The saga of America’s most dysfunctional city continues…
Well, I thought this was kind of a funny act of political theater. Based on the photograph of the protestors and it being “Detroit Citizens Against Tar Sands” behind it, I’m going to guess that these guys aren’t the ones who had their water turned off (there’s a certain bourgeois tinge to this kind of activism).
I’ve heard different stats, but this article has about 40,000 people without water in Detroit, stemming from a recent crackdown on past due bills. The city is still in dire straits financially and so are many of the city’s residents. People can’t pay their bills and the city can’t keep giving something for nothing because they’re broke too. It’s been called a “human rights crisis” and it is a tragedy but there’s not really a lot of options for the city. How will they raise the capital to unfuck the situation? By collecting past due bills, which the majority of the citizens are behind?
Running water is one thing that separates us from, well, much of the third world. A lot of places don’t have it and it’s one thing we really take for granted that we have so much of it. It should be a real psychological blow to the United States that we now have a part of the country where people aren’t getting access to water. Yes they could just pay their bills and get it but they can’t afford it. I know it’s easy to say that “those people” have a bad habit of blowing their money on bullshit before spending it on practical things, but I have a hard time believing that someone wouldn’t prioritize running water over frivolous things once faced with the prospect of having it shut off. I believe that a lot of people aren’t capable of paying their back bills and would if they could. I’m sure that there’s enough cases of poor prioritization leading up to getting behind but still….
Also, not having running water sucks. In my own life I can think of the great “floods of ’93” when Des Moines Water Works flooded and we were out of water for about two weeks. We had people shipping in bottled water and the city bringing in bladders of non-potable water set up at schools and parks where you could go get it to flush toilets, clean things, etc. Walking a couple of blocks to get a bucket of water to flush the toilet sucked. That was just a temporary inconvenience.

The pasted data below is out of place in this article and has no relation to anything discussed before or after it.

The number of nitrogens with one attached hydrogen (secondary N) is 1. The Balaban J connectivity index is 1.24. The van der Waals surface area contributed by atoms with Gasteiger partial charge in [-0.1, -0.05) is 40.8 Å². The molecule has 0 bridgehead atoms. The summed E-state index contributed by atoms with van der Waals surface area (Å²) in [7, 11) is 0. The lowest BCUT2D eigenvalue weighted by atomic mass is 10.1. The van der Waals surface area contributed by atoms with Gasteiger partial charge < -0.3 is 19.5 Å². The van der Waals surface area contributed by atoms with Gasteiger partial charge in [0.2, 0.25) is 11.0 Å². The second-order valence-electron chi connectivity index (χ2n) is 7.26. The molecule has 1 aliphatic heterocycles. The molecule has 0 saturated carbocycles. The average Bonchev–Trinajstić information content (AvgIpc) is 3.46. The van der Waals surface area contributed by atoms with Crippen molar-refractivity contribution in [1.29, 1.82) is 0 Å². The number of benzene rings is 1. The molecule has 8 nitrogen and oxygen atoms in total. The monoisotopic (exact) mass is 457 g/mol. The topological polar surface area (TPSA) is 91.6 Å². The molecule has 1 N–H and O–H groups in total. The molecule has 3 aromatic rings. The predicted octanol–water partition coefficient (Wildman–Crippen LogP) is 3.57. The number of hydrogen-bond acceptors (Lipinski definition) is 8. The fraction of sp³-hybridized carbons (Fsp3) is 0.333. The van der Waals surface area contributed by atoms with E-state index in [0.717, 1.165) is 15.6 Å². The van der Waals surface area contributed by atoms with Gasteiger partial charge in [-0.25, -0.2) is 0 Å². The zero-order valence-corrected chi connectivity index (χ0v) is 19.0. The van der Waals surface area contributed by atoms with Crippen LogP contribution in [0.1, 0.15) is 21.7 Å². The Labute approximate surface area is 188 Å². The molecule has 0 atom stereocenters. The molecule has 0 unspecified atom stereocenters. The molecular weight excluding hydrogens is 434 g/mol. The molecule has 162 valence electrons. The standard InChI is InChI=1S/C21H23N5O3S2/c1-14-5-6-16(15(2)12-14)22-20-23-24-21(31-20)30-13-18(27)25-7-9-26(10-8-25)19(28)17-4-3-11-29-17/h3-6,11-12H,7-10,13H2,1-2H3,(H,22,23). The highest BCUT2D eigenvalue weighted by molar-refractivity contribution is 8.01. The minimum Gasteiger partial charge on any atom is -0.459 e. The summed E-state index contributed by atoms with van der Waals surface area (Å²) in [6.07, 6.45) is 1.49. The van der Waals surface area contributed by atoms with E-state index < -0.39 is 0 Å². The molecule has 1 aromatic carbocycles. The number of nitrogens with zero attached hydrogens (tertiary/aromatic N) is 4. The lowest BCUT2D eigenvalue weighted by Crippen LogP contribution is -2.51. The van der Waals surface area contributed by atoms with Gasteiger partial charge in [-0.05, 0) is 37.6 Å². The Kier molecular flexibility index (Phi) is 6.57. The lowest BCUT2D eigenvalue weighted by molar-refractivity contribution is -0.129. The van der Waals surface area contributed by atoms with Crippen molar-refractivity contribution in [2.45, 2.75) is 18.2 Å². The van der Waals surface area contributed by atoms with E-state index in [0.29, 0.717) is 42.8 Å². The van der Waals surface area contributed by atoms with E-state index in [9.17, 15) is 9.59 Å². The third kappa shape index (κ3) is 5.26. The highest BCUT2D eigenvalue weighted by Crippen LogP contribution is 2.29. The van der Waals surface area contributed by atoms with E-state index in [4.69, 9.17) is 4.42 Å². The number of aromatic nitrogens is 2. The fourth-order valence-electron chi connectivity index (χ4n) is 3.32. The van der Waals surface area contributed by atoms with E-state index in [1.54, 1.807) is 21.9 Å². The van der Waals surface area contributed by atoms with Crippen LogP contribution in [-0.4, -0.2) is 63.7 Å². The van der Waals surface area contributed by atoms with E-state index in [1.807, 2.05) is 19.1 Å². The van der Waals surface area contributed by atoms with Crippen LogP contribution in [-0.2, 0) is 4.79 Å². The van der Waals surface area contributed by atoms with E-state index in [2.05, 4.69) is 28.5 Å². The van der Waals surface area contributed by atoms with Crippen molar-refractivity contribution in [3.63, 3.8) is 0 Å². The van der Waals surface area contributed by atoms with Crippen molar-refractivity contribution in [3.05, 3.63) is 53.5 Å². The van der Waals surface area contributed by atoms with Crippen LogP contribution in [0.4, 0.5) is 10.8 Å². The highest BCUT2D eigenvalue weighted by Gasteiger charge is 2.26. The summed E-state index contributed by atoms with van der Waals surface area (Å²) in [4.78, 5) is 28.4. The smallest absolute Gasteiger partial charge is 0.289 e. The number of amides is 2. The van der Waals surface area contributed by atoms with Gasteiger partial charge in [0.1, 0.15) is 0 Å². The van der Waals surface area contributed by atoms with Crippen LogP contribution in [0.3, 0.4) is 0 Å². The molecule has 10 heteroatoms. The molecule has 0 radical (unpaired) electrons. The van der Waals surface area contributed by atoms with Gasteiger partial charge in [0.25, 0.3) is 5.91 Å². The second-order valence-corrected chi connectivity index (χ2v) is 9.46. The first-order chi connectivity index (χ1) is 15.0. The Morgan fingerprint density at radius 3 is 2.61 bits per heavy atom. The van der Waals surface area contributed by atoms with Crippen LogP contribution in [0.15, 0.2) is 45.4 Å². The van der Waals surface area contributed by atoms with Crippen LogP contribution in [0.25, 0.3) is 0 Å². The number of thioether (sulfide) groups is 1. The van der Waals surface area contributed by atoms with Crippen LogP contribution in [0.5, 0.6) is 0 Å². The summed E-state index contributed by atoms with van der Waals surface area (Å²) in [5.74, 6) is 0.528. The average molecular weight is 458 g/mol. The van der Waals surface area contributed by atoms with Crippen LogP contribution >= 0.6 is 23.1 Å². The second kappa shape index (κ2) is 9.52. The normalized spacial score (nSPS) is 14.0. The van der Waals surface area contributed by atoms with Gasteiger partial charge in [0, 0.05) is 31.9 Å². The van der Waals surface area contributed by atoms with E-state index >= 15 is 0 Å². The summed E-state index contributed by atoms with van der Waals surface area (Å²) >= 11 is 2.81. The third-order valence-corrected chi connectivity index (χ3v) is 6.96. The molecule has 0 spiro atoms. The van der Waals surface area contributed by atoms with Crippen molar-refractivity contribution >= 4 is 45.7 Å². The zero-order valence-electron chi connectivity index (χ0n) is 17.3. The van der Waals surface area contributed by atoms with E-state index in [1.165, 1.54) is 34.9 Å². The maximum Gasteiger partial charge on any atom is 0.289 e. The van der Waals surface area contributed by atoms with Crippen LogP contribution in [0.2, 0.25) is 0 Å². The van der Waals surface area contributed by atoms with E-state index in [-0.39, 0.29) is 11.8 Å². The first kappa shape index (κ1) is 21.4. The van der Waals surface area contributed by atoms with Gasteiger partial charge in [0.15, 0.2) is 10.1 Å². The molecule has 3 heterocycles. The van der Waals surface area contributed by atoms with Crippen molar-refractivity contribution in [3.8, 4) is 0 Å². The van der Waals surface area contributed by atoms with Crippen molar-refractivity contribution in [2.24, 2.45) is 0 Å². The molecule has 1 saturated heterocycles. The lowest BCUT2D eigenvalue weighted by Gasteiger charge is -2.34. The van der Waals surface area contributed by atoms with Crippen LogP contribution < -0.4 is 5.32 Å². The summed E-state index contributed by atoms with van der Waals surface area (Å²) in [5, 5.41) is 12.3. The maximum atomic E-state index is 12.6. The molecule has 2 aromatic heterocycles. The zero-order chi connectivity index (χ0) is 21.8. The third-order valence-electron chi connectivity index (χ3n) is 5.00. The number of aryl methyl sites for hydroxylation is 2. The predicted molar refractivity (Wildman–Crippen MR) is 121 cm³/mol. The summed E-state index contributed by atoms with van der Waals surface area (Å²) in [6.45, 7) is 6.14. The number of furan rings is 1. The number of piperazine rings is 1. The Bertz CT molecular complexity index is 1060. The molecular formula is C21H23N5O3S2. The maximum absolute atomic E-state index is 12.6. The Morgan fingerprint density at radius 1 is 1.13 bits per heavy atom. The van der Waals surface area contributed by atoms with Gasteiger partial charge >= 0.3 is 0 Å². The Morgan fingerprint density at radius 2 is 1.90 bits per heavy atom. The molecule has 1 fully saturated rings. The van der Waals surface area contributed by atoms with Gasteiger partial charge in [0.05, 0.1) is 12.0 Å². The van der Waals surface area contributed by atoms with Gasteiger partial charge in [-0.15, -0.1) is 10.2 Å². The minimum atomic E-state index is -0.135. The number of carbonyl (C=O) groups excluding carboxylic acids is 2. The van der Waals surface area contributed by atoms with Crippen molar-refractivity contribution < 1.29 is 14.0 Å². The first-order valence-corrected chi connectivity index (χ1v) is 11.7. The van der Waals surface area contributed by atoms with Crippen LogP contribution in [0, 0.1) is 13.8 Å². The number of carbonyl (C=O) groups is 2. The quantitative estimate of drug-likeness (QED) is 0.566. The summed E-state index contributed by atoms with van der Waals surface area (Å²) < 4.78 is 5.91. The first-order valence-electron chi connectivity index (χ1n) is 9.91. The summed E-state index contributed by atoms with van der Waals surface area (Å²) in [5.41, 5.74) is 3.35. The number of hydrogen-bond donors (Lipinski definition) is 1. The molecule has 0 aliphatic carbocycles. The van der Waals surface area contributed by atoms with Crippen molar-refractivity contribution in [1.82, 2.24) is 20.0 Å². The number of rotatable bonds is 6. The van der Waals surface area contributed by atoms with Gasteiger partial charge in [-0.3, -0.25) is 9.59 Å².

I also remember a house of a friend in high school that was where all the local latch key punk kids hung out because it was pretty much Indian country. They had the water shut off. Mom was a terrible hoarder and the place was the biggest shit-infested rat hole I’ve ever been in. Not having water caused uh, complications in the household. Dishes piled up, nothing got cleaned and people started pissing into bags and throwing it in the tub. Eventually the tub rotted out, or so the story goes. The house had to be torn down once they finally moved out. If you didn’t want to shit into a bag, you had to walk to the gas station down the street. The moral of that story is that when there’s no water in marginal situations, it can cause a bad situation to really, really get worse. Most of these neighborhoods in Detroit are probably beyond “marginal” and when people owe more in water bills than their home’s value (so some stories say), bailing doesn’t sound like a bad idea leaving more abandoned (and completely fucked) housing in the Detroit area.
I guess I have spent some time in the third world without running water…parts of Iraq! Yeah, it’s miserable. It’s kind of a gross subject, but one thing we’re extremely fortunate for in the United States is the fact that most of us don’t have to deal with shit. Like human feces. We flush it down the toilet (with clean water) and that’s that. When you don’t have water, the “there is no ‘away'” maxim really applies here. We don’t have to deal with the smell and hygiene problems that come along with it in an urban area and I’m sure that’s about to become reality in Detroit, if it hasn’t already, compounding the people’s misery.
The really ironic thing is that Detroit might be one of the most water-rich places on the planet being right on the Great Lakes.